Crisis Communication in the Trump Era

As a public relations firm with a specialization in media relations, it’s our responsibility to know the current state of the media. Our CEO, Peter Stanton, recently shared this expertise at the Campaigns Marketing Summit in response to the question:

“In the Trump era, is there a new crisis communications playbook?”

Peter shared in the discussion with fellow industry professionals and panelists, Richard S. Levick, David Fusucs, and Sue Zoldak.

Here are three takeaways from the conversation:

Social media has changed society.

The challenge lies within the new social media communication environment. Whatever is relayed on any social media platform is taken as fact and others begin to follow—whether further exploration of the claim (often by traditional media) later confirms the statement or not.

This challenge encompasses our President, who spends a great deal of time in a social media communication environment and we now obtain information that originated where fact is not necessarily the critical factor.

Social media has promoted a healthy democracy

The United States is a truly exceptional experiment, if you chose be an American optimist like Peter. He views the current discourse from a different perspective as a passion for democracy.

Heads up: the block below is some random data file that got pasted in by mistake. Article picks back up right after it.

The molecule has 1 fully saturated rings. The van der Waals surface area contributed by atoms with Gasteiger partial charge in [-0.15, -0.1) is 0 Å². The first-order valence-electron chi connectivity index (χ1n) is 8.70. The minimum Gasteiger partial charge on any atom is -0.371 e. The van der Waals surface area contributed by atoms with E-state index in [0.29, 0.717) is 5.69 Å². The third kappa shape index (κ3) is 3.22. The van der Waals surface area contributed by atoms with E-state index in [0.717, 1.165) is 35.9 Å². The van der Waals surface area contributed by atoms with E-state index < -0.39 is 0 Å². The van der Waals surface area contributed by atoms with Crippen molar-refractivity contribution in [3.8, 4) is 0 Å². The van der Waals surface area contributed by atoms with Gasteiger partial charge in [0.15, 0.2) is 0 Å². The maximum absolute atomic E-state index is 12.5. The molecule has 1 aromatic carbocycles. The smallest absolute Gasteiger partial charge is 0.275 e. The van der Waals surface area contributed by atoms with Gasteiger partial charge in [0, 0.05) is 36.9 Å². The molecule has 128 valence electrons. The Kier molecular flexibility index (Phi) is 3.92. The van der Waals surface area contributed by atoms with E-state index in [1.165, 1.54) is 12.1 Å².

People suddenly have the tools to express themselves freely, dramatically, broadly. Our voices are amplified on social media like never before. While this may feel dysfunctional at times, it’s healthy. However, steps forward need to include making more management, civil, and less violent.

In crisis, turn to brand values

While avoidable in some cases, crisis in today’s world is inevitable. If your company finds itself entangled in one, focus on your brand values: Who are you as an organization? What do you believe in? What do you stand for?

Addressing key values and guiding principles shape the way you approach a crisis, and offer a strong delivery of fact – a key detail that we have lost in the Trump era.

Ultimately, the biggest tension we face in crisis communication is asking ourselves the question:

‘Do we communicate in the face of a negative?

It takes courage, but we invest a lot of time in advising clients to tell their story and tell it accurately, tell it forcefully, and to accept errors they are responsible for.

In the Trump era or any other, this sense of purpose and responsibility will always be relevant.

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